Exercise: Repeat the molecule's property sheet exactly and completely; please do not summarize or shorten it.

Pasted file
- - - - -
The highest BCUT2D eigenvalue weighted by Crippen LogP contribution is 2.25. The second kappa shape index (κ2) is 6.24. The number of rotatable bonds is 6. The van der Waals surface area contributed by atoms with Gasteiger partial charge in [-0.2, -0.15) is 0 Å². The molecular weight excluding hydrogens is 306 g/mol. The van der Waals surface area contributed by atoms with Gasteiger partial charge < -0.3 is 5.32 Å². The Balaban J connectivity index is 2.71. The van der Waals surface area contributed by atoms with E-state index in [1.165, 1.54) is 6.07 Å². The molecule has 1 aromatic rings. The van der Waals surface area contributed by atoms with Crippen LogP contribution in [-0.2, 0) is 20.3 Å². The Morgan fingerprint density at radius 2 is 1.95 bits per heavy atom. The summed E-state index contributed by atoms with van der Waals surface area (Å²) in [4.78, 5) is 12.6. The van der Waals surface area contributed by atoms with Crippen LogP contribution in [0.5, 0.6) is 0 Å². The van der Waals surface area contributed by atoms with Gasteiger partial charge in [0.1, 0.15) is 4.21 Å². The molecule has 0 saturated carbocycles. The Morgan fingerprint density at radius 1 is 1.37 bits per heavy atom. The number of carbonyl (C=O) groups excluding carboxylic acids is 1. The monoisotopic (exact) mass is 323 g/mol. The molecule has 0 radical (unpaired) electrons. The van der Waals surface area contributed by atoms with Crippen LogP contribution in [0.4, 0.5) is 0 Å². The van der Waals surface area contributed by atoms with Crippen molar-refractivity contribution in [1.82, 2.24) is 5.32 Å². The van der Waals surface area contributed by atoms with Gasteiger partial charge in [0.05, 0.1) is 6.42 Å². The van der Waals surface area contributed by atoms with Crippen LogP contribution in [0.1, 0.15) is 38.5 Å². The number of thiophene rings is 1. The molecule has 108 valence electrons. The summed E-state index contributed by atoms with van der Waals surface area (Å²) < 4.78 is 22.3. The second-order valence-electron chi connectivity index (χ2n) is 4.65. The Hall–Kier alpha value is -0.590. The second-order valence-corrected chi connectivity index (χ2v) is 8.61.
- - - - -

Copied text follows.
The highest BCUT2D eigenvalue weighted by Crippen LogP contribution is 2.25. The second kappa shape index (κ2) is 6.24. The number of rotatable bonds is 6. The van der Waals surface area contributed by atoms with Gasteiger partial charge in [-0.2, -0.15) is 0 Å². The molecular weight excluding hydrogens is 306 g/mol. The van der Waals surface area contributed by atoms with Gasteiger partial charge < -0.3 is 5.32 Å². The Balaban J connectivity index is 2.71. The van der Waals surface area contributed by atoms with E-state index in [1.165, 1.54) is 6.07 Å². The molecule has 1 aromatic rings. The van der Waals surface area contributed by atoms with Crippen LogP contribution in [-0.2, 0) is 20.3 Å². The Morgan fingerprint density at radius 2 is 1.95 bits per heavy atom. The summed E-state index contributed by atoms with van der Waals surface area (Å²) in [4.78, 5) is 12.6. The van der Waals surface area contributed by atoms with Crippen LogP contribution in [0.5, 0.6) is 0 Å². The van der Waals surface area contributed by atoms with Gasteiger partial charge in [0.1, 0.15) is 4.21 Å². The molecule has 0 saturated carbocycles. The Morgan fingerprint density at radius 1 is 1.37 bits per heavy atom. The number of carbonyl (C=O) groups excluding carboxylic acids is 1. The monoisotopic (exact) mass is 323 g/mol. The molecule has 0 radical (unpaired) electrons. The van der Waals surface area contributed by atoms with Crippen LogP contribution in [0.4, 0.5) is 0 Å². The van der Waals surface area contributed by atoms with Crippen molar-refractivity contribution in [1.82, 2.24) is 5.32 Å². The van der Waals surface area contributed by atoms with Gasteiger partial charge in [0.05, 0.1) is 6.42 Å². The van der Waals surface area contributed by atoms with Crippen LogP contribution in [0.1, 0.15) is 38.5 Å². The number of thiophene rings is 1. The molecule has 108 valence electrons. The summed E-state index contributed by atoms with van der Waals surface area (Å²) < 4.78 is 22.3. The second-order valence-electron chi connectivity index (χ2n) is 4.65. The Hall–Kier alpha value is -0.590. The second-order valence-corrected chi connectivity index (χ2v) is 8.61.